Human Rights Watch interviewed more than 93 migrant workers working for more than 60 companies or employers and reviewed legal documents and reports for this report.


Qatar has been dependent on 2 million migrant workers, making up about 95 percent of its total labor force. Many are building or servicing the stadiums, transportation, hotels, and infrastructure for the upcoming FIFA World Cup 2022. While they come to Qatar in hope of stable jobs and incomes, many are instead met with wage abuses that drive them further into debt and trap them in these jobs with ineffective mechanisms of redress.


Fifty-nine workers said their wages had been delayed, withheld, or not paid; 9 workers said they had not been paid because employers said they didn’t have enough clients; 55 said they weren’t paid for overtime even though they worked more than 10 hours a day; and 13 said their employers had replaced their original employment contract with one favoring employers. Twenty said they didn’t receive mandatory end-of-service benefits; and 12 said employers made arbitrary deductions from their salaries.


Wage abuses have been further exacerbated since Covid-19. Some employers used the pandemic as pretext to withhold wages or refuse to pay outstanding wages to workers who are detained and forcibly repatriated. Some workers said they could not even afford to buy food. Others said they went into debt to survive.


A 38-year-old human resources manager at a construction company in Qatar, which has a contract to work on the external part of a stadium for the World Cup, said that his monthly salary has been delayed for up to 4 months at least 5 times in 2018 and 2019. “I am affected because due to the delayed salary, I am late in my credit card payments, rent, and children’s school fees,” he said. “Even right now my salary is two months delayed.… It is the same story for all the staff on my level and even the laborers. I can’t imagine how the laborers manage – they can’t take loans from the bank the way I can.”


Human Rights Watch found that the kafala system was one of the factors facilitating abuse. In 2017, Qatar promised to abolish the kafala system, and while the introduction of some measures has chipped away at it, the system still grants employers unchecked power and control over migrant workers.


Wage abuses are also driven by deceptive recruitment practices both in Qatar and in the workers’ home countries that require them to pay between about US$700 and $2,600 to secure jobs in Qatar. By the time workers arrive in Qatar, they are already indebted and trapped in jobs that often pay less than promised. Human Rights Watch found that 72 of the workers interviewed had taken loans to pay recruitment fees. Business practices, including the so-called “pay when paid” clause, worsen the wage abuse. These practices allow subcontractors that have not been paid to delay payments to workers.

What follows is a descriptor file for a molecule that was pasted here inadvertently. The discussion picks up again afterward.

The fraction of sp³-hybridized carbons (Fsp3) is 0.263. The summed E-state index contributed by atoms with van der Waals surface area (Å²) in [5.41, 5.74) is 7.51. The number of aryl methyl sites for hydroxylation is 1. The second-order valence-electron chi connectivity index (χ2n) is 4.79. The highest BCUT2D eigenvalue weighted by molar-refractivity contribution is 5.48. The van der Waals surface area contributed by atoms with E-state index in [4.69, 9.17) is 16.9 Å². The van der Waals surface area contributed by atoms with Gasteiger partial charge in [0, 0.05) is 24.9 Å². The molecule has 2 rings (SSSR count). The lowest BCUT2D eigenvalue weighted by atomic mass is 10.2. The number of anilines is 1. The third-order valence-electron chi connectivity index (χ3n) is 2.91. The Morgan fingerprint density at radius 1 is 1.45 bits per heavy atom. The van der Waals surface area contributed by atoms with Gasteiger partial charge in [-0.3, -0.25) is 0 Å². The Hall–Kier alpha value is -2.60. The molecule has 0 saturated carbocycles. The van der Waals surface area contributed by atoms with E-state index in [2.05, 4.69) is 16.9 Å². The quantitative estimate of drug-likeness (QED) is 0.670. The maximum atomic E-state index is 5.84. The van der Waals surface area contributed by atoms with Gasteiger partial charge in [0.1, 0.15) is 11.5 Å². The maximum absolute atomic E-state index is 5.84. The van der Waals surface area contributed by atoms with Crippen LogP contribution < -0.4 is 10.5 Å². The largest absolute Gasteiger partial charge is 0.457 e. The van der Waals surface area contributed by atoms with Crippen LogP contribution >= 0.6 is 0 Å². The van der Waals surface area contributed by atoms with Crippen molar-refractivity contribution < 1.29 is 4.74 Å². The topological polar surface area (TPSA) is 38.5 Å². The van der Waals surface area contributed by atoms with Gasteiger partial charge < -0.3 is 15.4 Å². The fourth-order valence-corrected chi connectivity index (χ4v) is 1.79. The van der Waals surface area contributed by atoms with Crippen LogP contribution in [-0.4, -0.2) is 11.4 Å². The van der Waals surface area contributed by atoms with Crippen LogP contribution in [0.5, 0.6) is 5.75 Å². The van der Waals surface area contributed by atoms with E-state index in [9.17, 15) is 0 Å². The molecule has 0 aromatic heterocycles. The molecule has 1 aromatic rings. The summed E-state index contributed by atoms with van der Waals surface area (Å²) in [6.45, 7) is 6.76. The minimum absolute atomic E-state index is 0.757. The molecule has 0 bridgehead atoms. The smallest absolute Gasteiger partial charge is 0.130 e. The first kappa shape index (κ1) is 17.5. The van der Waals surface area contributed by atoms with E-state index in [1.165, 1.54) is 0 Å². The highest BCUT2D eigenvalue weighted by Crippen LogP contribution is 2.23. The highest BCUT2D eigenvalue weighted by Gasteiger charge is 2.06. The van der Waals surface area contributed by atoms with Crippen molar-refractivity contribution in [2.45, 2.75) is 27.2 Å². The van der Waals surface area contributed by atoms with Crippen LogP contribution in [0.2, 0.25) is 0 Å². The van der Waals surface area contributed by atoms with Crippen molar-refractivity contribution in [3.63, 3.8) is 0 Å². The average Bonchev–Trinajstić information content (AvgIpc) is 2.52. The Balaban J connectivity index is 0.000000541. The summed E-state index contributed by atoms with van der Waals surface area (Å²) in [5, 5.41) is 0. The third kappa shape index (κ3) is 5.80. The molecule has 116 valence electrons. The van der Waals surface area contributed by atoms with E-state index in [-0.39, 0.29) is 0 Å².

“Since August 2019, I have been waiting for money,” said a 34-year-old engineer who went to labor court over 7 months of unpaid wages and who has been borrowing money from friends in Qatar to send to his family in Nepal. He first went to court a year ago and is still waiting for his payments: “I am starving since I don’t even have money for food. How will I pay back my loans if I don’t get my salary [through the legal process]? Sometimes I think suicide is my only option.”


Wage abuses are among the most common and most devastating violations of migrant workers’ rights in Qatar and the Gulf region, where various iterations of the kafala system exist. To tackle wage abuse, the Qatari government created the Wage Protection System (WPS) in 2015, Labour Dispute Resolution Committees in 2017, and the Workers’ Support and Insurance Fund in 2018.


But Human Rights Watch found that the WPS can be better described as a wage monitoring system with significant gaps in its oversight capacity. Employers frequently take away workers’ ATM cards, which are supposed to be used by workers to draw their wages. Similarly, taking wage abuse cases to the committees can be difficult, costly, time-consuming, and ineffective, and workers fear retaliation by employers. And the Workers’ Support and Insurance Fund, meant to ensure that workers are paid when companies cannot pay, only became operational earlier this year.


In October 2019, the government announced significant reforms that would establish a nondiscriminatory minimum wage for all migrant workers in Qatar and allow them to change or leave their jobs without employer consent. However, other elements of the system that can leave employers with some control over their workers appear slated to remain. The reforms were expected to be rolled out in January 2020.


Human Rights Watch sent the findings of this report along with queries to Qatar’s Labor Ministry and Interior Ministry, as well as FIFA and Qatar’s Supreme Committee for Delivery & Legacy. We received responses from the Supreme Committee, Qatar’s Government Communications Office (GCO), and FIFA.